CATHOLIC NEWS OF THE WEEK . Saturday, 19 January 2019

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A place at the table

In mid-September the South China Morning Post ran a story entitled the Silver Tsunami, which looked at worrying statistics of aging that will place extremely severe pressures on medical and social services in Hong Kong.

However, Hong Kong is not the only developed society in the world facing this issue. Australia is showing a similar demographic, which in its slightly less deferring culture would be dubbed the Grey Tsunami, as it looks at its over 65s doubling in number in the next 40 years.

This can be viewed simply as a problem and undoubtedly does pose challenges to administrations, but in their Social Justice Statement for 2016, A Place at the Table: Social justice in an aging society, the bishops of the land down under have described it as something to celebrate, calling the longevity a “great success story of human development.”

The bishops are putting out a call to the nation to celebrate the value, dignity and significant contributions of older people to the life of the community, saying that they have a rightful place in the heart of the life of society.

The president of the Social Justice Council, Bishop Antoine-Charbel Tarabay (Maronite rite), said at the launch of the statement on September 6 that this is not a wakeup call to an upcoming problem, but a challenge to create a fairer and more compassionate nation.

He then pointed to what he believes is the big danger; a society ill-prepared for such a huge demographic change simply assessing the situation as an economic threat that prevents it from celebrating its great achievement of creating the conditions of life that allow such longevity.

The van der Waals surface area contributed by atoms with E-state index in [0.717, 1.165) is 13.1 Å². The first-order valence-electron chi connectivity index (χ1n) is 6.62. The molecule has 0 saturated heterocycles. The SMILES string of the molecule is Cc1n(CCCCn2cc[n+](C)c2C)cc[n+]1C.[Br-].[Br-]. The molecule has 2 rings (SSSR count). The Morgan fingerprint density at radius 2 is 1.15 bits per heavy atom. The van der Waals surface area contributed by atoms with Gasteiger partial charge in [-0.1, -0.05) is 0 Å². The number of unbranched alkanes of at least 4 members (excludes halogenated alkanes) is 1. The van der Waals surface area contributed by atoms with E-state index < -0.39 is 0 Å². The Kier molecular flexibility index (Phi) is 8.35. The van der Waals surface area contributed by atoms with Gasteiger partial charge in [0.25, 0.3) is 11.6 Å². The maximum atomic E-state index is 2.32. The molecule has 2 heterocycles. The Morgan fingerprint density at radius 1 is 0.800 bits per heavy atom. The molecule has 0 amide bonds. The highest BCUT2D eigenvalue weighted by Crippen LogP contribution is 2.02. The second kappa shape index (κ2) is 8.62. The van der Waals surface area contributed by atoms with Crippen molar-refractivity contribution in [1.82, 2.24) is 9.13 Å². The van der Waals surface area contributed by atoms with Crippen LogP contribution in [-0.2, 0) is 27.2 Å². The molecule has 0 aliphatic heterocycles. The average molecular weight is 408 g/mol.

“Already we hear divisive terms such as intergenerational theft, as well as invidious comparisons between productive workers and burdensome retirees,” he points out.

Bishop Tarabay said that this is an extremely big challenge for today, as by and large the country has not made or planned to make adequate preparation for the arrival of the Grey Tsunami and in the climate of today’s society, with its tendency to abort the unwanted child, a growing call to euthanise its burdensome retirees and only cherish its utile productive workers, the stage is set for disaster.

The bishops’ statement says that now is the time to act and society needs to actively promote the building of bonds between generations and develop an attitude where no one is caste as a burden or an economic rival, especially in a climate where aged care itself has become a for-profit industry.

All developed cultures have their traditional ways of caring for the aged and showing respect for them, but these have been largely dismantled by changed living circumstances. New ways are needed.

The modern industrialised and urbanised society champions the nuclear family and imposes economic structures that often preclude the traditional ways of respecting and caring for its older members.

It is a cultural and religious question, as it demands both the regenerating of an old value and adapting it to an expression that is viable in a modern, urbanised, technological society.

The tsunami is coming, be it grey or silver, and Hong Kong as much as anywhere else needs a cultural conversion to make room at its table for everyone. JiM